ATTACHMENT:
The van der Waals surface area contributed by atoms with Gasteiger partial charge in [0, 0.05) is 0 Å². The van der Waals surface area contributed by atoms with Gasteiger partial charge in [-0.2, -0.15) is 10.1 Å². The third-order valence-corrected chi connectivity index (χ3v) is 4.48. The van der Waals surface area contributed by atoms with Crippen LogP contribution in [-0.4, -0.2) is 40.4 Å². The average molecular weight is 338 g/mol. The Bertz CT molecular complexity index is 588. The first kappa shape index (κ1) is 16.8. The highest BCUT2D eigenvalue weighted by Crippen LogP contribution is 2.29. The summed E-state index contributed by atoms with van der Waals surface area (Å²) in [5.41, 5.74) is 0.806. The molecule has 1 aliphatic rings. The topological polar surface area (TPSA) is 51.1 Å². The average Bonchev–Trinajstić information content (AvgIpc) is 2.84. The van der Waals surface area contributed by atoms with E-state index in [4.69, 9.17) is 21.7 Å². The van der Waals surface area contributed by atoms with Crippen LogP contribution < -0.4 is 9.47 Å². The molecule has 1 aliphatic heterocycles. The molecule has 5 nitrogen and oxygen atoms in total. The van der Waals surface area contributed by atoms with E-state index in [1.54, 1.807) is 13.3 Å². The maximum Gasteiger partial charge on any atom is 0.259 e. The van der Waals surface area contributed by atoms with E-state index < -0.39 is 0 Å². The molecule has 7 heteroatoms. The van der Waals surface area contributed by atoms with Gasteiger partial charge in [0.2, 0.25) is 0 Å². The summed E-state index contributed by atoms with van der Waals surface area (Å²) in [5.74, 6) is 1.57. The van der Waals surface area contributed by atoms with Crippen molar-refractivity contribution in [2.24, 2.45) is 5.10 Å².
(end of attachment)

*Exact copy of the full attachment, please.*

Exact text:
The van der Waals surface area contributed by atoms with Gasteiger partial charge in [0, 0.05) is 0 Å². The van der Waals surface area contributed by atoms with Gasteiger partial charge in [-0.2, -0.15) is 10.1 Å². The third-order valence-corrected chi connectivity index (χ3v) is 4.48. The van der Waals surface area contributed by atoms with Crippen LogP contribution in [-0.4, -0.2) is 40.4 Å². The average molecular weight is 338 g/mol. The Bertz CT molecular complexity index is 588. The first kappa shape index (κ1) is 16.8. The highest BCUT2D eigenvalue weighted by Crippen LogP contribution is 2.29. The summed E-state index contributed by atoms with van der Waals surface area (Å²) in [5.41, 5.74) is 0.806. The molecule has 1 aliphatic rings. The topological polar surface area (TPSA) is 51.1 Å². The average Bonchev–Trinajstić information content (AvgIpc) is 2.84. The van der Waals surface area contributed by atoms with E-state index in [4.69, 9.17) is 21.7 Å². The van der Waals surface area contributed by atoms with Crippen LogP contribution < -0.4 is 9.47 Å². The molecule has 1 aliphatic heterocycles. The molecule has 5 nitrogen and oxygen atoms in total. The van der Waals surface area contributed by atoms with E-state index in [1.54, 1.807) is 13.3 Å². The maximum Gasteiger partial charge on any atom is 0.259 e. The van der Waals surface area contributed by atoms with E-state index < -0.39 is 0 Å². The molecule has 7 heteroatoms. The van der Waals surface area contributed by atoms with Gasteiger partial charge in [0.2, 0.25) is 0 Å². The summed E-state index contributed by atoms with van der Waals surface area (Å²) in [5.74, 6) is 1.57. The van der Waals surface area contributed by atoms with Crippen molar-refractivity contribution in [2.24, 2.45) is 5.10 Å².